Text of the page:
^{ }Even though a^{m }+ b^{m }= c^{m }is not possible when a,b,c are all whole integers and m ≥ 3 , multi-power relation in the form a^{x }+ b^{y }= c^{z }is possible for certain permissible values of x,y,z. Like equal power relations, all the three member multi-power relations have the same basic structure a^{x }+ a^{x}[(k^{2 }-1)/2k]^{2}= a^{x}[(k^{2 }+1)/2k]^{2}, where a and k are two independent variables.^{ }This can be converted into a multi-power relation by properly choosing the values of [x^{2}] and [y^{2}] and converting the products to a power of an integer. For example a^{x }+ a^{x + m }= a^{x + n }is not possible with same base number since 1 + a^{m }≠ a^{n }for all possible values of a,m and n. But a^{x }+ a^{x + m }= (aα)^{x }is possible due to the soluble condition 1 + a^{m }= α^{x}. When a = 2,α = 3, m = 3 and x = 2, we get 2^{2 }+ 2^{5 }= 6^{2.}Similarly a^{x }+

**(aα)**

^{x}= a^{x + m}is allowed due to attainable condition 1 + α^{x }= a^{m }which gives a multi-power relation 3^{3 }+ 6^{3 }= 3^{5.}

^{ }**From the general form of the three member equal power relation, one can derive one or more conditions for any particular requirement. Its numeral form can be used as a generator for the development of such multi-power relations. In fact three member multi-power relation is not possible for all possible set of exponents due to insoluble condition. Table.1 shows some of the allowed and forbidden 3 member multi-power relations with a typical numerical example.**

**Table.1 Allowed and forbidden three member multi-power relations**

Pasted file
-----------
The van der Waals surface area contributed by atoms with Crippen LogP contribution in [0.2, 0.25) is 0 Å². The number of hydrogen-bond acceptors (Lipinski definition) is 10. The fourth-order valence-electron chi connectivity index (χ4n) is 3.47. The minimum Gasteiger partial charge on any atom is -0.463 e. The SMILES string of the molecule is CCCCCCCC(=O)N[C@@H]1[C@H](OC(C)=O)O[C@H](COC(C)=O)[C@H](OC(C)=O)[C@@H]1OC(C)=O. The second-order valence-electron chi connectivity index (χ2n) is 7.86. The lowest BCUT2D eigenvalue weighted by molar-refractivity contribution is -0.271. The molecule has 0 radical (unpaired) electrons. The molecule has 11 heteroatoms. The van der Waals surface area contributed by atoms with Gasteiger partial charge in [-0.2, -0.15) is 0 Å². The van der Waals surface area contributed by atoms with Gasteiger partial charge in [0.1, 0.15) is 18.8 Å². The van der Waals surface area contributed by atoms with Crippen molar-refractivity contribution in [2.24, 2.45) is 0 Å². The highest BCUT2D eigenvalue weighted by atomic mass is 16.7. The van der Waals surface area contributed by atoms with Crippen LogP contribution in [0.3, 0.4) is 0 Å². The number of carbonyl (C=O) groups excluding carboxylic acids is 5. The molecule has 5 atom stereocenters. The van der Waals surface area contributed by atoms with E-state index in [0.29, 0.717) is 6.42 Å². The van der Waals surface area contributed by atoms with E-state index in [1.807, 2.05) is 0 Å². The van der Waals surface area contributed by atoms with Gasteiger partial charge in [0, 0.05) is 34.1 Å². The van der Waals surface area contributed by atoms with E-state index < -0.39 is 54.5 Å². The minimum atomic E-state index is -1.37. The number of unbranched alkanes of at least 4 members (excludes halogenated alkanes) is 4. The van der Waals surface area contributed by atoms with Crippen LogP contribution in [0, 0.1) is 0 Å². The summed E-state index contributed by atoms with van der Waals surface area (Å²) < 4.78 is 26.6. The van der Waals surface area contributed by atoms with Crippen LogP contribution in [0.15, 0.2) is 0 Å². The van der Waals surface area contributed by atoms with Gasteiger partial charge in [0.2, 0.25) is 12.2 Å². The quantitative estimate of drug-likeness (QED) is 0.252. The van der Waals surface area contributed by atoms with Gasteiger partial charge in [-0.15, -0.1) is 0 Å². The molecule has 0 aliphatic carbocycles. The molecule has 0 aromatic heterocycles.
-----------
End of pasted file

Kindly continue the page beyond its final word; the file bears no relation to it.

**a**

^{x}+ b^{y}= c^{z }conditions numerical example**___________________________________________________________________________**

**a**

^{n}+ (aα)^{n }= (aβ)^{n}1 + α^{n }= β^{n }not possible (FLT)**___________________________________________________________________________**

**a**

^{3 }+ (aα)^{3 }= (aβ)^{4}1 + α^{3 }= aβ^{4}9^{3 }+ 18^{3 }= 9^{4}**(aα)**

^{3 }+ (aβ)^{3}= a^{4 }α^{3 }+ β^{3}= a 70^{3}+ 105^{3 }= 35^{4}**a**

^{3}+ (aα)^{4 }= (aβ)^{3 }1 +^{ }a α^{4}= β^{3}7^{3 }+ 7^{4}= 14^{3}**(aα)**

^{3}+ a^{4 }= (aβ)^{3 }α^{3 }+ a^{ }= β^{3 }38^{3 }+ 19^{4 }= 57^{3}**a**

^{3}+ (aα)^{3 }= (aβ)^{5 }1 + α^{3}= a^{2}β^{5 }3^{3 }+ 6^{3 }= 3^{5}**(aα)**

^{3}+ (aβ)^{3}= a^{5 }α^{3 + }β^{3 }= a^{2 }8^{3 }+ 8^{3 }= 4^{5}**a**

^{5 }+ (aα)^{3 }= (aβ)^{3 }a^{2 }+ α^{3}= β^{3 }13^{5 }+ 91^{3}= 104^{3}**a**

^{5 }+ α^{3 }= β^{3 }a^{5}= (β^{ }– α)(β^{2}+ βα +α^{2}) not possible^{ }**a**

^{3 }+ (aα)^{5 }= (aβ)^{3 }1 + a^{2 }α^{5}= β^{3 }91^{3 }+ 13^{5 }= 104^{3}**a**

^{3 }+ (aα)^{4 }= (aβ)^{5 }1 = a(a β^{5 }– α^{4})^{ }not possible**In fact multi-power relations can be obtained directly from the generator- any simple numeral expression, by multiplying each term with a common multiplier, which provides a common prime factor to the relation. For example, the condition 1 + 1 = 2 when multiplied by 2**